Crostini di Fegatini are a must on any Tuscan table for Christmas – delicious, rustic chicken liver pate spread on rounds of toasted bread, usually made by one of the nonne.
By Emiko Davies
This favourite Tuscan antipasto is rustic, tasty, cheap and sensible (why throw away a perfectly good part of the chicken?) and it features on the menu of literally every trattoria in Tuscany, not to mention on the tables for every birthday, Christmas or other important family gathering in a Tuscan home.
- 300 grams of chicken livers (make sure the bitter gall is removed from the liver) and hearts (optional)
- A slice of pancetta, chopped
- 1 eschalot
- ½ stalk of celery
- ½ carrot
- A handful of chopped parsley
- 1 tablespoon of butter
- 1 cup of chicken or vegetable stock
- 3 pieces of dried porcini mushrooms, soaked in warm water and finely chopped
- 1 tablespoon of breadcrumbs
- Juice of one lemon
- Olive oil
- Salt and pepper to taste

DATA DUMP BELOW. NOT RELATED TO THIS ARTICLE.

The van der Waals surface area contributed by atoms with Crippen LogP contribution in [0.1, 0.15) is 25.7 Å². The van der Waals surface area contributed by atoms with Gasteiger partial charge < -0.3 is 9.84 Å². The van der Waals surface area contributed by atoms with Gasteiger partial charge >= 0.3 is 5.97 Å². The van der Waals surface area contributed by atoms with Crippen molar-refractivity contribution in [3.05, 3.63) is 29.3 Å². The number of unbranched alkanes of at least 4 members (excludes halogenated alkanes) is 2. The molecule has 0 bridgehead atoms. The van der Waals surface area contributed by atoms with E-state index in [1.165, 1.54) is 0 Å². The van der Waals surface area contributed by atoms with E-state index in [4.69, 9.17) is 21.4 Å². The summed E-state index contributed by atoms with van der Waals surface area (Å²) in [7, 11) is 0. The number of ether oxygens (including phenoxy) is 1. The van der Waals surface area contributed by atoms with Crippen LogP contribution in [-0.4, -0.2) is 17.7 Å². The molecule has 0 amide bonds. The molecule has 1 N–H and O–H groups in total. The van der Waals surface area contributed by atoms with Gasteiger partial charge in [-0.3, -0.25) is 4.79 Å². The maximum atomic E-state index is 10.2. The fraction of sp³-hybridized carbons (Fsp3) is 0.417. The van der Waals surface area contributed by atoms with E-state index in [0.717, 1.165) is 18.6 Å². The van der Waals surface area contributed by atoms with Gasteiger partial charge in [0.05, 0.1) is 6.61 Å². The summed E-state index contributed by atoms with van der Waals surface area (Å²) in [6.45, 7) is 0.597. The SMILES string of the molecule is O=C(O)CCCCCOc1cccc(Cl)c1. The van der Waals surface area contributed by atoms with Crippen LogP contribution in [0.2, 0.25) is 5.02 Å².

- A thin loaf of bread, such as a baguette for crostini
- Finely chop the eschalot, celery, carrot and parsley and sauté these gently in pan with the pancetta in the butter and a glug of olive oil. Season with a pinch of salt.
- When soft and golden, add the whole chicken hearts and livers.
- Halfway through cooking (about 3 minutes), remove the mixture from the pan and place on a chopping board together with the softened porcini mushrooms and finely chop everything. Some prefer a smoother pate, in this case you can puree the mixture with a hand blender directly in the pan, but the traditional way is finely chopped and rustic.
- Return the chopped pate mixture to the pan and add the broth and finish cooking. This mixture should be quite tender and juicy so do not allow it to reduce too much so that it becomes dry.
- In the meantime slice the baguette in 1cm thick slices. Some even like to dip one side of the bread in some leftover broth (but this is optional) before spooning a generous amount of warm pate onto each bread slice.
- Serve immediately.
Emiko Davies is a food writer, photographer and illustrator who Amanda Hesser calls the "Renaissance Woman for the Internet Era". She lived in Florence, Italy, for seven years where she nurtured her love of regional Italian cuisine and now calls Australia's food capital, Melbourne, her home.